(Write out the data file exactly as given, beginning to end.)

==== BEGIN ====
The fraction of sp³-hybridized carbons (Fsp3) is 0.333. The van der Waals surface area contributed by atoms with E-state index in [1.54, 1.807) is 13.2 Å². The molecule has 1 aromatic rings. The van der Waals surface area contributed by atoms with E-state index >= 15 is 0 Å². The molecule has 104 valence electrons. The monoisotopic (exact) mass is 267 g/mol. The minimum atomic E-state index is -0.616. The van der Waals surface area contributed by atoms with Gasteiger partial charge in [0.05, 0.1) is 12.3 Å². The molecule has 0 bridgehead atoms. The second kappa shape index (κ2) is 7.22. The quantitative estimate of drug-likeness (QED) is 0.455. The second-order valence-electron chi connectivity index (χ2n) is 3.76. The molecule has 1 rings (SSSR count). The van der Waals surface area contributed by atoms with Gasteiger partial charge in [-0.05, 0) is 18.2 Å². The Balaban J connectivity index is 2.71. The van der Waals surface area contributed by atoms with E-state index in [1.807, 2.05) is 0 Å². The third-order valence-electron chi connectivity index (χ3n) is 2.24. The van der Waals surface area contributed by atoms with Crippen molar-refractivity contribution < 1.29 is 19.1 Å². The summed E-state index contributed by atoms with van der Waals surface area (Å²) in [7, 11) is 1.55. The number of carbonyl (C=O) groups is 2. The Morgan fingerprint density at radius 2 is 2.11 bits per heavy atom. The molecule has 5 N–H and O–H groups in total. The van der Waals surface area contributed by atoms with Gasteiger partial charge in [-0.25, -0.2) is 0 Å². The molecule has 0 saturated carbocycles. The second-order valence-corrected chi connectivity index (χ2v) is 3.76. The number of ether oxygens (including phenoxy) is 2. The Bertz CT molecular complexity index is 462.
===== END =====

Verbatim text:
The fraction of sp³-hybridized carbons (Fsp3) is 0.333. The van der Waals surface area contributed by atoms with E-state index in [1.54, 1.807) is 13.2 Å². The molecule has 1 aromatic rings. The van der Waals surface area contributed by atoms with E-state index >= 15 is 0 Å². The molecule has 104 valence electrons. The monoisotopic (exact) mass is 267 g/mol. The minimum atomic E-state index is -0.616. The van der Waals surface area contributed by atoms with Gasteiger partial charge in [0.05, 0.1) is 12.3 Å². The molecule has 0 bridgehead atoms. The second kappa shape index (κ2) is 7.22. The quantitative estimate of drug-likeness (QED) is 0.455. The second-order valence-electron chi connectivity index (χ2n) is 3.76. The molecule has 1 rings (SSSR count). The van der Waals surface area contributed by atoms with Gasteiger partial charge in [-0.05, 0) is 18.2 Å². The Balaban J connectivity index is 2.71. The van der Waals surface area contributed by atoms with E-state index in [1.807, 2.05) is 0 Å². The third-order valence-electron chi connectivity index (χ3n) is 2.24. The van der Waals surface area contributed by atoms with Crippen molar-refractivity contribution < 1.29 is 19.1 Å². The summed E-state index contributed by atoms with van der Waals surface area (Å²) in [7, 11) is 1.55. The number of carbonyl (C=O) groups is 2. The Morgan fingerprint density at radius 2 is 2.11 bits per heavy atom. The molecule has 5 N–H and O–H groups in total. The van der Waals surface area contributed by atoms with Gasteiger partial charge in [-0.25, -0.2) is 0 Å². The molecule has 0 saturated carbocycles. The second-order valence-corrected chi connectivity index (χ2v) is 3.76. The number of ether oxygens (including phenoxy) is 2. The Bertz CT molecular complexity index is 462.